In the corporate jet terminal of Portland International Airport, PacifiCorp Senior Vice President Scott Bolton is getting ready to fly to Southern Oregon for an event with customers of a subsidiary, Pacific Power.
The company plane arrives carrying PacifiCorp CEO Stefan Bird, who’s on his way back from a company picnic in Utah for employees of PacifiCorp’s other subsidiary, Rocky Mountain Power.
Having its own plane and pilot helps the utility stay in touch with its widely divergent territories, which stretch from the Rocky Mountains to the West Coast.
And when it comes to coal, the distance between its customers only grows.
This month, PacifiCorp released a 20-year power plan that cuts way back on coal-fired power and ramps up renewable wind and solar. The plan exposes a harsh reality: With more than half of its power still coming from coal, the utility is stuck in the middle of a regional tug of war over the future of coal in the West.
The West Coast states the company serves have firm plans to stop paying for coal-fired power. And they’re increasingly focused on reducing contributions to climate change like the carbon emissions that come from burning coal. But PacifiCorp customers in the Rocky Mountain states are still staffing its fleet of power plants and mining the coal they’re scheduled to be using for many years to come.
Every year, Bolton travels all over Oregon giving energy updates to the company’s mostly rural customers. An hour-long plane ride lands him in Klamath Falls to host the company’s 14th “energy pub talk” of the year.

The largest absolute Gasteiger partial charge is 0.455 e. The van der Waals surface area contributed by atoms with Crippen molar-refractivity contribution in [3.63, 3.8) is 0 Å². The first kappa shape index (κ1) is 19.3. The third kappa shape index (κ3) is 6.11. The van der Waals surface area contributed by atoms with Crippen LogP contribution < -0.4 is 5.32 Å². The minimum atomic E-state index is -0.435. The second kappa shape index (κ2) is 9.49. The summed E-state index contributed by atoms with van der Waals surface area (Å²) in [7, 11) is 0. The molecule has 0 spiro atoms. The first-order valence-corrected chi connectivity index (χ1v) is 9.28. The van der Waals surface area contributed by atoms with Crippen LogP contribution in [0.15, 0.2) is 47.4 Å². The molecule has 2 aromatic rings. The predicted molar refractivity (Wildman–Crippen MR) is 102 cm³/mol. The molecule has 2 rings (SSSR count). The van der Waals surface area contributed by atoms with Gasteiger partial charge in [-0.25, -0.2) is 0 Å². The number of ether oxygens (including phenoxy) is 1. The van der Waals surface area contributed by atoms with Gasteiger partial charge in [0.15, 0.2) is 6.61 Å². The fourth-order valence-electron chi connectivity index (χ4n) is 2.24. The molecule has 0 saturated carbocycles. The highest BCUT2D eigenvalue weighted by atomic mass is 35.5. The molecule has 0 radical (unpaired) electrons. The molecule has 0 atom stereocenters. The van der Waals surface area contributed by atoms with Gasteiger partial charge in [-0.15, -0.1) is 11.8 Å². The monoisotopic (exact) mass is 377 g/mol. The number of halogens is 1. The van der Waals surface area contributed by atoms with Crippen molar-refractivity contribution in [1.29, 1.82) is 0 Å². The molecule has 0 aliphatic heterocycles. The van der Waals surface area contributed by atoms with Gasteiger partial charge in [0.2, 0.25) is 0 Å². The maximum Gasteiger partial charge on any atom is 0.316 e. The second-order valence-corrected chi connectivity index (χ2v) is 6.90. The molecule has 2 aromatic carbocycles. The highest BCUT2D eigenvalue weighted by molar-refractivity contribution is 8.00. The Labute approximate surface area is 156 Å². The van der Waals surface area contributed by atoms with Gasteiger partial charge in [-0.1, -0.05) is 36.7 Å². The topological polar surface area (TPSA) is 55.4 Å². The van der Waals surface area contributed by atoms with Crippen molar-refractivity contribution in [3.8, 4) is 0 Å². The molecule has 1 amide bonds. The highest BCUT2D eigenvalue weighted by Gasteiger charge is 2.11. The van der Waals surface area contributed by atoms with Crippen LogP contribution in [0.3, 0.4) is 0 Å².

Bolton’s update for the south-central Oregon gathering is a big one.
“We’re kind of at an interesting point of a journey of a company that’s almost 120 years old,” he tells the crowd. “We’re facing some serious challenges. When I first came to the company, 15 years ago now, we got more than 80% of our power from coal, and that’s changing.”
The company’s new power plan calls for shutting down more than three-quarters of its coal fleet in the Rockies over the next 20 years. In its place, the company plans to nearly triple its wind energy and build massive new solar farms with battery storage.
The plan calls for the early retirement of seven coal units at four power plants in Rocky Mountain states – with some closures coming more than a decade ahead of schedule.
Company officials say the new plan could save $300 million to $500 million as older coal plants get more expensive to run and renewable energy like wind and solar get cheaper. But they also recognize that closing coal plants before their scheduled retirement dates will mean job losses for many towns in Rocky Mountain states, and they have pledged to help them with the transition.
‘We Feel Stranded’
While some of the company’s customers have pushed for this change, others are fighting to keep coal plants running longer because of the economic benefits they bring to Rocky Mountain states and the impacts of closing them early.
Wyoming Sen. Ogden Driskill said the company is breaking the promises it made to the communities that support its coal plants.